Burton Richter, right, an American Nobel laureate in physics who spoke at Sharif University in Tehran, called the students there “very impressive.” (By Newsha Tavakolian — Polaris)

By Thomas Erdbrink, Washington Post Foreign Service – TEHRAN — As Burton Richter, an American Nobel laureate in physics, entered the main auditorium of Tehran’s prestigious Sharif University, hundreds of students rose to give him a loud and lengthy ovation. But Richter, wearing a white suit and leaning on a cane, said he was the one who should be awed.

“The students here are very impressive,” Richter said, lauding the high level of education at Sharif. “I expect to hear a lot more from you all in the future.”

The students, young men and women with laptops and smart briefcases, giggled in their seats. A woman took pictures of the Stanford professor emeritus, whose visit last month was part of a privately funded academic program run by the National Academies of the United States and universities in Iran.

“Mr. Richter is an example for us,” explained Ismael Hosseini, a 23-year-old electrical engineering student who had managed to get a seat near the stage. “But soon I will be able to listen to an Iranian scientist who has received a Nobel Prize for his or her work,” he said. “We are all studying and researching hard to receive this honor.”

Iran’s determination to develop what it says is a nuclear energy program is part of a broader effort to promote technological self-sufficiency and to see Iran recognized as one of the world’s most advanced nations. The country’s leaders, who three decades ago wrested the government away from a ruler they saw as overly dependent on the West, invest heavily in scientific and industrial achievement, but critics say government backing is sometimes erratic, leaving Iran’s technological promise unfulfilled.

Still, Iranian scientists claim breakthroughs in nanotechnology, biological researchers are pushing the boundaries of stem cell research and the country’s car industry produces more cars than anywhere else in the region.

“Iran wants to join the group of countries that want to know about the biggest things, like space,” Richter said to the students during his speech at Sharif University, which draws many of the country’s best students. Every year, 1.5 million young Iranians take a national university entrance exam, or “concours.” Of the 500,000 who pass and are entitled to free higher education, only the top 800 can attend Sharif, considered Iran’s MIT.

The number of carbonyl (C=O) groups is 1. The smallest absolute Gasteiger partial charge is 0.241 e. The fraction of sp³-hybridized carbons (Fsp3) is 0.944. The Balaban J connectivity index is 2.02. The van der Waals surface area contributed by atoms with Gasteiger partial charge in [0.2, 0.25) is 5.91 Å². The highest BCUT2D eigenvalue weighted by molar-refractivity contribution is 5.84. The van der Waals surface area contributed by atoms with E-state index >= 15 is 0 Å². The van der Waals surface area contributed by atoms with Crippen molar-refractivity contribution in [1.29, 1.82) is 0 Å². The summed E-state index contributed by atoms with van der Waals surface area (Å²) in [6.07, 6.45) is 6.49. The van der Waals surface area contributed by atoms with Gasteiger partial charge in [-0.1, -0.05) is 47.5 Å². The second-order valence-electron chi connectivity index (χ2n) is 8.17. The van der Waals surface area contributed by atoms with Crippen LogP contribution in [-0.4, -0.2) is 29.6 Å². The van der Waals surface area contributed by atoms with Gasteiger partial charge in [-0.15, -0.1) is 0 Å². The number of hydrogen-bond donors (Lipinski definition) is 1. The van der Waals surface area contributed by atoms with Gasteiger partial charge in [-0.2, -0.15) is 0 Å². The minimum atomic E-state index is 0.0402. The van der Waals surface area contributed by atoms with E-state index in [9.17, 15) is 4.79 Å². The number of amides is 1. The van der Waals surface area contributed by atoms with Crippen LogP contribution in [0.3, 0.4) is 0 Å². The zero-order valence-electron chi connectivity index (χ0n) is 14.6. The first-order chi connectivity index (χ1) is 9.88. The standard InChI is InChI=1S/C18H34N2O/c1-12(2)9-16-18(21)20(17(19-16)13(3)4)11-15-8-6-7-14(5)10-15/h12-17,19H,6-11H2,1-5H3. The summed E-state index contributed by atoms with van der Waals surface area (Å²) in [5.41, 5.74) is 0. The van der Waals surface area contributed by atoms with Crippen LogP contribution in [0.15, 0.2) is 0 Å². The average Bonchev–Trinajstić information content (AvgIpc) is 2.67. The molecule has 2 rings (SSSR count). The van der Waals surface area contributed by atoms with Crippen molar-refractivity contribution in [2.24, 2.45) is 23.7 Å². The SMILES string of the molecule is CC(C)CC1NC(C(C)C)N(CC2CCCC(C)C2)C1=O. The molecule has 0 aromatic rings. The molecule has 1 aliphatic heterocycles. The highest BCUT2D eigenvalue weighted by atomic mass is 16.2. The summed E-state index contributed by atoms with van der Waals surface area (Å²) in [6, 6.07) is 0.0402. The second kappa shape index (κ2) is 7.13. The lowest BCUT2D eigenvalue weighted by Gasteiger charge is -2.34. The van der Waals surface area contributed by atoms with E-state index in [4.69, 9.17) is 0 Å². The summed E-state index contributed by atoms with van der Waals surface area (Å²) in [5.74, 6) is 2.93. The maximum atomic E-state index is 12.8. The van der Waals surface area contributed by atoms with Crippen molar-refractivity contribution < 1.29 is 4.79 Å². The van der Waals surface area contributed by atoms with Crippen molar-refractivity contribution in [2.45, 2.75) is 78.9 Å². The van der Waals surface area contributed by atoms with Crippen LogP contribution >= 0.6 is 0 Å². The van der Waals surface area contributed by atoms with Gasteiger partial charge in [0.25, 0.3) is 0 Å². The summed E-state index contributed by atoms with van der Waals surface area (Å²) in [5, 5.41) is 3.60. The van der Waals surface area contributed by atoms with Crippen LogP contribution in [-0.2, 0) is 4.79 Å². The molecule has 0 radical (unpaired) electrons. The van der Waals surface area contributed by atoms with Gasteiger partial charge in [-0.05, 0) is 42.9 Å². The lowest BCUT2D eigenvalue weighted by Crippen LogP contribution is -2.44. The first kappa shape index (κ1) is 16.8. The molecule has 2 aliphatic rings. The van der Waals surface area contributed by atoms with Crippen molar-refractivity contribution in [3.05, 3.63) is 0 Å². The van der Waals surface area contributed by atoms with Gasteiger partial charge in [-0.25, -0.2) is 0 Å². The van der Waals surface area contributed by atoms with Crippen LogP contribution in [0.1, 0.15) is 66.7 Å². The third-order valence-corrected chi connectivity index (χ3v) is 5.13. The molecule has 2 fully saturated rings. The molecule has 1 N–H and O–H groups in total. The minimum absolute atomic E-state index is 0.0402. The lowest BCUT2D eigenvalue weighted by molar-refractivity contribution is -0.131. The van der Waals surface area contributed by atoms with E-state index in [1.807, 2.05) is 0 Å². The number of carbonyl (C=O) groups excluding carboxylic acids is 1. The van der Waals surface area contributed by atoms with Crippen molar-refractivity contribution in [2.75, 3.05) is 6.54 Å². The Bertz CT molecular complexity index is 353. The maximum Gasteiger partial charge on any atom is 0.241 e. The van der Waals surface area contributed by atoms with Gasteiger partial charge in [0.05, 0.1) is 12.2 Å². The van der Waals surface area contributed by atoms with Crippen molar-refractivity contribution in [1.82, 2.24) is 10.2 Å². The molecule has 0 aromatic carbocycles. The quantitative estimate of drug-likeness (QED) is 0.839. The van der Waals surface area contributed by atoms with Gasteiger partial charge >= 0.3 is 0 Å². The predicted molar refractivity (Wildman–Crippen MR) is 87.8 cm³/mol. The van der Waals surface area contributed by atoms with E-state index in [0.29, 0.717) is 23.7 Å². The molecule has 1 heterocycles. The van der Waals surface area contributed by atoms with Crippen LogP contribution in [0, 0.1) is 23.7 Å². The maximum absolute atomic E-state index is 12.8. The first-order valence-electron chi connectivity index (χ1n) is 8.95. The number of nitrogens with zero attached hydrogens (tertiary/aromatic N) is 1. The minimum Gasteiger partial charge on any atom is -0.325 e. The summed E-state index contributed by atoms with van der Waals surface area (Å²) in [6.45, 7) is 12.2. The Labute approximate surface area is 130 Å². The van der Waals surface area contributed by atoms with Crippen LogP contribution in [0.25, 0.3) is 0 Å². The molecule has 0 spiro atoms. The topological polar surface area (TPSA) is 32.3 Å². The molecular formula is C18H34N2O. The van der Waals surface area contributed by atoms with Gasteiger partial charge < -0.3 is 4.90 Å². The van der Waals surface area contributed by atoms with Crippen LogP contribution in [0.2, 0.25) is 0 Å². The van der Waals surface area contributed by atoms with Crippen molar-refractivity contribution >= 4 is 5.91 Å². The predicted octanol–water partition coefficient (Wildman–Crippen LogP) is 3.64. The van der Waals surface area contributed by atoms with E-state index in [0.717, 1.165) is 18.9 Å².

At Sharif, students work in fields including aerospace and nanotechnology. While some end up advancing Iran’s nuclear program or finding work in other technological fields in Iran, many, especially PhD candidates, are lured by employers or universities in Australia, Canada and the United States.

“Our visitors are flabbergasted when they come to our modern laboratories and see women PhD students. Often they had a completely different image of Iran, not as an academic country,” said Abdolhassan Vafai, a professor at Sharif. “Here, we educate our students to solve problems that affect all humanity, like hunger, global warming and water shortages.”

But in Iran, scientists are also expected to serve ideological goals. Iran’s leaders hold up their inventions as proof that the country’s 1979 revolution has made it independent and self-sufficient.

When President Mahmoud Ahmadinejad opened Iran’s first space center in February, he issued a launch order sending a test missile into space and proclaimed that “no power can overcome Iran’s will.”

Iran hopes to launch its second satellite — the first was launched commercially by a Russian company — within weeks, using a locally made rocket. Iran’s advances in this field cannot be independently verified.

Iran’s supreme leader, Ayatollah Ali Khamenei, has encouraged scientific breakthroughs for geopolitical reasons. “If you are in pursuit of a science, you bring dissatisfaction and displeasure to the enemy of the revolution’s aspirations,” Khamenei said during a visit to Iran’s stem cell research center in 2006.

In 1979, revolutionaries accused Shah Mohammad Reza Pahlavi, the country’s U.S.-backed autocrat, of having made Iran dependent on other states for technology, military equipment and industrial hardware.

During the Iran-Iraq war of the 1980s, the country faced an enemy supported by superpowers that isolated Iran. Squadrons of U.S.-made F-4 fighter jets were grounded because of U.S. sanctions that barred Iran’s access to spare parts.

“In the war, the whole world was against us. We learned that we had to stand on our own two feet,” said Manoucher Manteqi, chief executive of Iran’s largest carmaker, Iran Khodro. The state-run company produced more than 600,000 cars in 2007 and has no equivalent in the Middle East. India’s Tata Motors produced just over 400,000 vehicles in 2007; French automaker Peugeot Citroen — with which Iran Khodro has a joint venture — makes about 3.5 million vehicles a year worldwide.